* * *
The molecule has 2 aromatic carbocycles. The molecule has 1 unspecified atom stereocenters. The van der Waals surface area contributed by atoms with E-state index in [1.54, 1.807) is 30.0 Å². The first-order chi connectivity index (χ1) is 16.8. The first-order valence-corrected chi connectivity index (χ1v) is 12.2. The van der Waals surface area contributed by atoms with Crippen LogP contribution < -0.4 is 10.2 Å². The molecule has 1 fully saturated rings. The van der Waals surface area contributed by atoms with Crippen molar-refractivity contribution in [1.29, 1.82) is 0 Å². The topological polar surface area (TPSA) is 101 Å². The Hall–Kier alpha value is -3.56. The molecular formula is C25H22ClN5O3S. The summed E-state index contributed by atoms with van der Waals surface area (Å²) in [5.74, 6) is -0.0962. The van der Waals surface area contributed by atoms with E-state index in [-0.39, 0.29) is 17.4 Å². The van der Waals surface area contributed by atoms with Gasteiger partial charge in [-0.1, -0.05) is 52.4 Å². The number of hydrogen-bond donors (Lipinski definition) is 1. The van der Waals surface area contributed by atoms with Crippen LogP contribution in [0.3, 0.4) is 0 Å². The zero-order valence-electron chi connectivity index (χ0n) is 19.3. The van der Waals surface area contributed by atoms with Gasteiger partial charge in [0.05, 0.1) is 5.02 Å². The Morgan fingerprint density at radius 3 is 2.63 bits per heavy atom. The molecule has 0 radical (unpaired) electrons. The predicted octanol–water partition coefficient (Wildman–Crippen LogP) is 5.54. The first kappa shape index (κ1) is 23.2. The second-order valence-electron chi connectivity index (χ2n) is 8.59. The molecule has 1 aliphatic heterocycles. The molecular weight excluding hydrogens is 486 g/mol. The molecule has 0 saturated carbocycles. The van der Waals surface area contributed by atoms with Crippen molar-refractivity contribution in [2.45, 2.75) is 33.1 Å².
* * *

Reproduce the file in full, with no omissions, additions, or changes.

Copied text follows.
The molecule has 2 aromatic carbocycles. The molecule has 1 unspecified atom stereocenters. The van der Waals surface area contributed by atoms with E-state index in [1.54, 1.807) is 30.0 Å². The first-order chi connectivity index (χ1) is 16.8. The first-order valence-corrected chi connectivity index (χ1v) is 12.2. The van der Waals surface area contributed by atoms with Crippen LogP contribution < -0.4 is 10.2 Å². The molecule has 1 fully saturated rings. The van der Waals surface area contributed by atoms with Crippen molar-refractivity contribution in [1.29, 1.82) is 0 Å². The topological polar surface area (TPSA) is 101 Å². The Hall–Kier alpha value is -3.56. The molecular formula is C25H22ClN5O3S. The summed E-state index contributed by atoms with van der Waals surface area (Å²) in [5.74, 6) is -0.0962. The van der Waals surface area contributed by atoms with E-state index in [-0.39, 0.29) is 17.4 Å². The van der Waals surface area contributed by atoms with Gasteiger partial charge in [-0.1, -0.05) is 52.4 Å². The number of hydrogen-bond donors (Lipinski definition) is 1. The van der Waals surface area contributed by atoms with Crippen LogP contribution in [0.3, 0.4) is 0 Å². The zero-order valence-electron chi connectivity index (χ0n) is 19.3. The van der Waals surface area contributed by atoms with Gasteiger partial charge in [0.05, 0.1) is 5.02 Å². The Morgan fingerprint density at radius 3 is 2.63 bits per heavy atom. The molecule has 0 radical (unpaired) electrons. The predicted octanol–water partition coefficient (Wildman–Crippen LogP) is 5.54. The first kappa shape index (κ1) is 23.2. The second-order valence-electron chi connectivity index (χ2n) is 8.59. The molecule has 1 aliphatic heterocycles. The molecular weight excluding hydrogens is 486 g/mol. The molecule has 0 saturated carbocycles. The van der Waals surface area contributed by atoms with Crippen molar-refractivity contribution in [2.45, 2.75) is 33.1 Å².